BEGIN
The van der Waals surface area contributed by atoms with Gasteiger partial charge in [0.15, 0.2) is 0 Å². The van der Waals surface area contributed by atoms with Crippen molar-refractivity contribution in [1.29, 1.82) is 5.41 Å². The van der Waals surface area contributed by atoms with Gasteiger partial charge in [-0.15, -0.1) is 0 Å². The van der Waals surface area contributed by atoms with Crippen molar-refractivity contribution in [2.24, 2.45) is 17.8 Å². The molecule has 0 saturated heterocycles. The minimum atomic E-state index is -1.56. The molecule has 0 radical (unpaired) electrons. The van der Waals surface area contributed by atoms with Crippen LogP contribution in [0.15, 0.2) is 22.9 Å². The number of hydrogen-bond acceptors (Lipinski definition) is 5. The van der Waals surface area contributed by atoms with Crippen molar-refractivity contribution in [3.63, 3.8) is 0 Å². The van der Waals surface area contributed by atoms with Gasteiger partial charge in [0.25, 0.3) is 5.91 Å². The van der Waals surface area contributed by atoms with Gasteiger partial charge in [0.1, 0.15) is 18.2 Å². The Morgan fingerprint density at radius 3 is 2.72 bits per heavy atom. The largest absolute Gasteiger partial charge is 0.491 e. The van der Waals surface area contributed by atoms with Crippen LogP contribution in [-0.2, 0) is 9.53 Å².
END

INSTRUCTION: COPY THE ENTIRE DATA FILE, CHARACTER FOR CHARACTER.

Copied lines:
The van der Waals surface area contributed by atoms with Gasteiger partial charge in [0.15, 0.2) is 0 Å². The van der Waals surface area contributed by atoms with Crippen molar-refractivity contribution in [1.29, 1.82) is 5.41 Å². The van der Waals surface area contributed by atoms with Gasteiger partial charge in [-0.15, -0.1) is 0 Å². The van der Waals surface area contributed by atoms with Crippen molar-refractivity contribution in [2.24, 2.45) is 17.8 Å². The molecule has 0 saturated heterocycles. The minimum atomic E-state index is -1.56. The molecule has 0 radical (unpaired) electrons. The van der Waals surface area contributed by atoms with Crippen LogP contribution in [0.15, 0.2) is 22.9 Å². The number of hydrogen-bond acceptors (Lipinski definition) is 5. The van der Waals surface area contributed by atoms with Crippen molar-refractivity contribution in [3.63, 3.8) is 0 Å². The van der Waals surface area contributed by atoms with Gasteiger partial charge in [0.25, 0.3) is 5.91 Å². The van der Waals surface area contributed by atoms with Gasteiger partial charge in [0.1, 0.15) is 18.2 Å². The Morgan fingerprint density at radius 3 is 2.72 bits per heavy atom. The largest absolute Gasteiger partial charge is 0.491 e. The van der Waals surface area contributed by atoms with Crippen LogP contribution in [-0.2, 0) is 9.53 Å².